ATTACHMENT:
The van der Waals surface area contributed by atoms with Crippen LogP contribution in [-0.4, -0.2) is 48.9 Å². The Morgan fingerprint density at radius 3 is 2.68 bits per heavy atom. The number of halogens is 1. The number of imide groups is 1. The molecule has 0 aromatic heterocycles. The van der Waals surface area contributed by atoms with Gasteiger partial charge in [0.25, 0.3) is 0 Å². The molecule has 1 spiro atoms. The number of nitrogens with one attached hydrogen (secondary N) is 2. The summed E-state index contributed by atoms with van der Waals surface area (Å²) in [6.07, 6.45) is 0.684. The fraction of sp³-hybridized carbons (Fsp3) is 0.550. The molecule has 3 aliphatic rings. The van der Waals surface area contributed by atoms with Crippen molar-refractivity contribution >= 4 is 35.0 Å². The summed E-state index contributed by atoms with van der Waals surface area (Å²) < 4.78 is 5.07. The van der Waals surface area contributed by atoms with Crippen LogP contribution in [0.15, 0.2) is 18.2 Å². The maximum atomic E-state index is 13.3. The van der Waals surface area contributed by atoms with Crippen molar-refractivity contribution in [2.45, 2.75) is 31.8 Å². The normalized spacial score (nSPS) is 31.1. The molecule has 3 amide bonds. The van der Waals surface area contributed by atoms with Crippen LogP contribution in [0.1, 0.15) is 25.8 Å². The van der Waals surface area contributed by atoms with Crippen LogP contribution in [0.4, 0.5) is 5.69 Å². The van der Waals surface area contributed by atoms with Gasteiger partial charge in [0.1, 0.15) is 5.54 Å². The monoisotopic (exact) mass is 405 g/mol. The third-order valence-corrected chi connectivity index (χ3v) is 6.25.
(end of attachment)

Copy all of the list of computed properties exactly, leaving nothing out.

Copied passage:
The van der Waals surface area contributed by atoms with Crippen LogP contribution in [-0.4, -0.2) is 48.9 Å². The Morgan fingerprint density at radius 3 is 2.68 bits per heavy atom. The number of halogens is 1. The number of imide groups is 1. The molecule has 0 aromatic heterocycles. The van der Waals surface area contributed by atoms with Gasteiger partial charge in [0.25, 0.3) is 0 Å². The molecule has 1 spiro atoms. The number of nitrogens with one attached hydrogen (secondary N) is 2. The summed E-state index contributed by atoms with van der Waals surface area (Å²) in [6.07, 6.45) is 0.684. The fraction of sp³-hybridized carbons (Fsp3) is 0.550. The molecule has 3 aliphatic rings. The van der Waals surface area contributed by atoms with Crippen molar-refractivity contribution >= 4 is 35.0 Å². The summed E-state index contributed by atoms with van der Waals surface area (Å²) < 4.78 is 5.07. The van der Waals surface area contributed by atoms with Crippen LogP contribution in [0.15, 0.2) is 18.2 Å². The maximum atomic E-state index is 13.3. The van der Waals surface area contributed by atoms with Crippen molar-refractivity contribution in [2.45, 2.75) is 31.8 Å². The normalized spacial score (nSPS) is 31.1. The molecule has 3 amide bonds. The van der Waals surface area contributed by atoms with Crippen LogP contribution in [0.1, 0.15) is 25.8 Å². The van der Waals surface area contributed by atoms with Crippen LogP contribution in [0.4, 0.5) is 5.69 Å². The van der Waals surface area contributed by atoms with Gasteiger partial charge in [0.1, 0.15) is 5.54 Å². The monoisotopic (exact) mass is 405 g/mol. The third-order valence-corrected chi connectivity index (χ3v) is 6.25.